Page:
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May 13th 2022
Published: May 13th 2022
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June 24, 1982 (Tuesday)

The Singles Sunday School class at Spring Hill Baptist Church in Mobile, AL has a very active

group of people. With much anticipation, 40 of us board a chartered bus for Knoxville, TN. We're on a

four day excursion to the Worlds Fair!! There will be two days for traveling... 510 miles each way... and

two full days at my first Worlds Fair. The Knoxville International Energy Exposition features exhibits

from 22 nations. Also, there are 90+ companies and private organizations that will take part. Officials

think there will be close to 11 million people that will visit here before the Fair closes in October.

Reservations had been made for us at the Chattanooga Choo Choo Restaurant for lunch. After eat-

ing, we had a little time to stroll around the rail station and peak into a few train cars. The Terminal

Station is listed on the National Register of Historic Places. Yes, there's a lot of history here... as I think

of the Glenn Miller Orchestra song and the 1941 song, Chattanooga Choo Choo.

We arrive later at Jefferson City at the Carson-Newman College. This is small Baptist affiliated

college, with an enrollment of less than 2000 students. The dormitories are available for Worlds Fair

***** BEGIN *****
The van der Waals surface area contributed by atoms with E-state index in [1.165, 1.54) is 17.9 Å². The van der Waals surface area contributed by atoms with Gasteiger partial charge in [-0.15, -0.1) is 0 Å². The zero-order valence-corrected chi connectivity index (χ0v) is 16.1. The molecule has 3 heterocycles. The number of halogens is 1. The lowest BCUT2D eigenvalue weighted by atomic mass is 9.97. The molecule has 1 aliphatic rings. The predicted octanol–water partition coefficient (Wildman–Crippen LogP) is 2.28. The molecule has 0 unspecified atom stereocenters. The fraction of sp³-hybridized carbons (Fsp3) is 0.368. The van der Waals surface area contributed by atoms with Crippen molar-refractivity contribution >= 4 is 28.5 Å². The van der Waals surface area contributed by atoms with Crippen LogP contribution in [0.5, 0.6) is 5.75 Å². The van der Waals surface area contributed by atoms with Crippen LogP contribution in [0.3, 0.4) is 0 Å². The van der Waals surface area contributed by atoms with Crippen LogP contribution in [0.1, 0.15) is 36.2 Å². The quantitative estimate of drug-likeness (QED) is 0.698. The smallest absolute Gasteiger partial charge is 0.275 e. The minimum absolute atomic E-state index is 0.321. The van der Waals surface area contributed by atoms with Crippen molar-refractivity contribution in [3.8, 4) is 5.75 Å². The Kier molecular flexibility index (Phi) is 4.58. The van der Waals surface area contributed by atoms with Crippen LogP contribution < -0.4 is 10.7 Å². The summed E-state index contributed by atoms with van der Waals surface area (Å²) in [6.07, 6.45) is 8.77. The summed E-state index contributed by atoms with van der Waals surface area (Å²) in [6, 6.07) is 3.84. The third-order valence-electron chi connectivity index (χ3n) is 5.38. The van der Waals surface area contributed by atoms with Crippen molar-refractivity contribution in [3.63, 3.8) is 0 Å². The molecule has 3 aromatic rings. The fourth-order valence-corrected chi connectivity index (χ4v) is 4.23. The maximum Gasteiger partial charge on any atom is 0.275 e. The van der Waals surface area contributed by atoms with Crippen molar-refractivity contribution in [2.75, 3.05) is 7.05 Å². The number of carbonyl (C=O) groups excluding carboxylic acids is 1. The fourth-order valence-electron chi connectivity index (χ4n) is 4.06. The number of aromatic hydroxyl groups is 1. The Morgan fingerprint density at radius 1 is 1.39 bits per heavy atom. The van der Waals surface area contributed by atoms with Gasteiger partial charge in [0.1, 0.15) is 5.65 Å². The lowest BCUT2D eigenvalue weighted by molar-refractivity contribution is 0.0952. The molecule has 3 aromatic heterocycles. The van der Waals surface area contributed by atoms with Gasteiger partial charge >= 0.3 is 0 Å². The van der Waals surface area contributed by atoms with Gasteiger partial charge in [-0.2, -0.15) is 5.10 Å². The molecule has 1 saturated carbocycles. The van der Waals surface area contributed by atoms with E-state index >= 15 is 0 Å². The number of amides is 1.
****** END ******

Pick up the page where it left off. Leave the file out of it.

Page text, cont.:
tourists... like us. We settle into our dorm rooms to rest, then go downstairs for dinner.

June 25, 1982 (Wednesday)

Breakfast is served early today, then we return to our bus. It is a 30 mile trek to the Worlds Fair. The

theme is “Energy turns the World”. The most striking physical feature of the Fair, and its symbol, is the

266 foot tall Sunsphere. There's a hexagonal steel truss structure with a 75 foot gold colored glass

sphere. It's made of 360 panes of glass... with a total glass area of about 14,000 square feet. It offers a

360 degree view of Knoxville. The 4th level observation deck is a great place to take in the beauty of

the surrounding Smoky Mountains. Nice! I may come back later to visit one of the three restaurants

up there.

I don't know how many thousands of people are here today, but it sure is crowded. Our church group

of 40 split into several smaller groups. The first pavilion I wanted to see was the Peoples Republic of

China exhibit. There was a nice little wait, before entering. Nineteen bricks from the Great Wall of

China intrigued everyone there. Walking around, I'm fascinated by hundreds of elaborate carvings in

jade, ivory and soapstone. There is also hand painted porcelain, tapestries, silks, carpets and other

handicrafts. I did not wait around for a river ride in a 20-foot solar powered dragon-boat. It looks like

the Communist Chinese are having a successful foray into the world of Capitalism. And for $1, your

name can be written in Chinese on a small piece of paper.